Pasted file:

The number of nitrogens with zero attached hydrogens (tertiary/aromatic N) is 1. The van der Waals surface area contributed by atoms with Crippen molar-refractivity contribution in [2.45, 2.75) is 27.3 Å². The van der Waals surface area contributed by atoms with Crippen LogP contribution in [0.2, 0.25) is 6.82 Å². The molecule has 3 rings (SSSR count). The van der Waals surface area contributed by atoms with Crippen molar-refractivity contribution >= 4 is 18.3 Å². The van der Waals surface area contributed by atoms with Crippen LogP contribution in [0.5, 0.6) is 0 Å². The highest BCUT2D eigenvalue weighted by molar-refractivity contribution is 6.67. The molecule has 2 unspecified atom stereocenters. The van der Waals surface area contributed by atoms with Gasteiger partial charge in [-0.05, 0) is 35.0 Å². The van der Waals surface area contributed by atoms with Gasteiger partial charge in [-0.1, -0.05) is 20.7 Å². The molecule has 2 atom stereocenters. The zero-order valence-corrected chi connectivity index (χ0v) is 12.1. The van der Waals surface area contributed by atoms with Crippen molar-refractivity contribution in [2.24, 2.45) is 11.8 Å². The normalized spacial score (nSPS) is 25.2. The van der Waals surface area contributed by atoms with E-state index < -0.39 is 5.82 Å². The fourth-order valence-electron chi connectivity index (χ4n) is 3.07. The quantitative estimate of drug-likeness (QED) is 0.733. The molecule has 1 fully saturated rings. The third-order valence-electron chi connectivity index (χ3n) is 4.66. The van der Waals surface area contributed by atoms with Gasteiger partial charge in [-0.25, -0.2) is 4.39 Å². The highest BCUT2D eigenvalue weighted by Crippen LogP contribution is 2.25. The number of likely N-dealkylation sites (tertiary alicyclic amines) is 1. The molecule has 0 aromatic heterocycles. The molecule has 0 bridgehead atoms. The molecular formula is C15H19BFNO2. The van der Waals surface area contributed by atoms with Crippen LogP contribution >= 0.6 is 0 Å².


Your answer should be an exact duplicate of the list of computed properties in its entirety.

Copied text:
The number of nitrogens with zero attached hydrogens (tertiary/aromatic N) is 1. The van der Waals surface area contributed by atoms with Crippen molar-refractivity contribution in [2.45, 2.75) is 27.3 Å². The van der Waals surface area contributed by atoms with Crippen LogP contribution in [0.2, 0.25) is 6.82 Å². The molecule has 3 rings (SSSR count). The van der Waals surface area contributed by atoms with Crippen molar-refractivity contribution >= 4 is 18.3 Å². The van der Waals surface area contributed by atoms with Crippen LogP contribution in [0.5, 0.6) is 0 Å². The highest BCUT2D eigenvalue weighted by molar-refractivity contribution is 6.67. The molecule has 2 unspecified atom stereocenters. The van der Waals surface area contributed by atoms with Gasteiger partial charge in [-0.05, 0) is 35.0 Å². The van der Waals surface area contributed by atoms with Gasteiger partial charge in [-0.1, -0.05) is 20.7 Å². The molecule has 2 atom stereocenters. The zero-order valence-corrected chi connectivity index (χ0v) is 12.1. The van der Waals surface area contributed by atoms with Crippen molar-refractivity contribution in [2.24, 2.45) is 11.8 Å². The normalized spacial score (nSPS) is 25.2. The van der Waals surface area contributed by atoms with E-state index < -0.39 is 5.82 Å². The fourth-order valence-electron chi connectivity index (χ4n) is 3.07. The quantitative estimate of drug-likeness (QED) is 0.733. The molecule has 1 fully saturated rings. The third-order valence-electron chi connectivity index (χ3n) is 4.66. The van der Waals surface area contributed by atoms with Gasteiger partial charge in [-0.25, -0.2) is 4.39 Å². The highest BCUT2D eigenvalue weighted by Crippen LogP contribution is 2.25. The number of likely N-dealkylation sites (tertiary alicyclic amines) is 1. The molecule has 0 aromatic heterocycles. The molecule has 0 bridgehead atoms. The molecular formula is C15H19BFNO2. The van der Waals surface area contributed by atoms with Crippen LogP contribution >= 0.6 is 0 Å².